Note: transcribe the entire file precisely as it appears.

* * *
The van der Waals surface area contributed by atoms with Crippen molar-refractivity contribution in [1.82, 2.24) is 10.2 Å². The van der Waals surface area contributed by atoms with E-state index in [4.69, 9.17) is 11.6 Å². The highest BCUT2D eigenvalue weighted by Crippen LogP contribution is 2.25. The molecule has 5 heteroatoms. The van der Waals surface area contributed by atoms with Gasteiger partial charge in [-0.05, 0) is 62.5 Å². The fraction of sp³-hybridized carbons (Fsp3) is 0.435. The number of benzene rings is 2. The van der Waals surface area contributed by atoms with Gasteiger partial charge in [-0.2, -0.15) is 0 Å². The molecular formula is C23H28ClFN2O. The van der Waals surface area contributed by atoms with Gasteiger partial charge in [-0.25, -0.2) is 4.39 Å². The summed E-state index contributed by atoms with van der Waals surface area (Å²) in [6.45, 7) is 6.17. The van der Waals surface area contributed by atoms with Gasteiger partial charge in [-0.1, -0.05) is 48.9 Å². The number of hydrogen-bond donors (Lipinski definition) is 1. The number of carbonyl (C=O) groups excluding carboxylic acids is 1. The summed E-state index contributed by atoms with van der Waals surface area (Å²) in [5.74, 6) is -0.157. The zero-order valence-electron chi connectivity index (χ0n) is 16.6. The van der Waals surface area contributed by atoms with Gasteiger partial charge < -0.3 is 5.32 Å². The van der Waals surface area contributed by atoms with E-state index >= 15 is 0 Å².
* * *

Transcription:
The van der Waals surface area contributed by atoms with Crippen molar-refractivity contribution in [1.82, 2.24) is 10.2 Å². The van der Waals surface area contributed by atoms with E-state index in [4.69, 9.17) is 11.6 Å². The highest BCUT2D eigenvalue weighted by Crippen LogP contribution is 2.25. The molecule has 5 heteroatoms. The van der Waals surface area contributed by atoms with Gasteiger partial charge in [-0.05, 0) is 62.5 Å². The fraction of sp³-hybridized carbons (Fsp3) is 0.435. The number of benzene rings is 2. The van der Waals surface area contributed by atoms with Gasteiger partial charge in [-0.2, -0.15) is 0 Å². The molecular formula is C23H28ClFN2O. The van der Waals surface area contributed by atoms with Gasteiger partial charge in [-0.25, -0.2) is 4.39 Å². The summed E-state index contributed by atoms with van der Waals surface area (Å²) in [6.45, 7) is 6.17. The van der Waals surface area contributed by atoms with Gasteiger partial charge in [-0.1, -0.05) is 48.9 Å². The number of hydrogen-bond donors (Lipinski definition) is 1. The number of carbonyl (C=O) groups excluding carboxylic acids is 1. The summed E-state index contributed by atoms with van der Waals surface area (Å²) in [5.74, 6) is -0.157. The zero-order valence-electron chi connectivity index (χ0n) is 16.6. The van der Waals surface area contributed by atoms with Gasteiger partial charge < -0.3 is 5.32 Å². The van der Waals surface area contributed by atoms with E-state index >= 15 is 0 Å².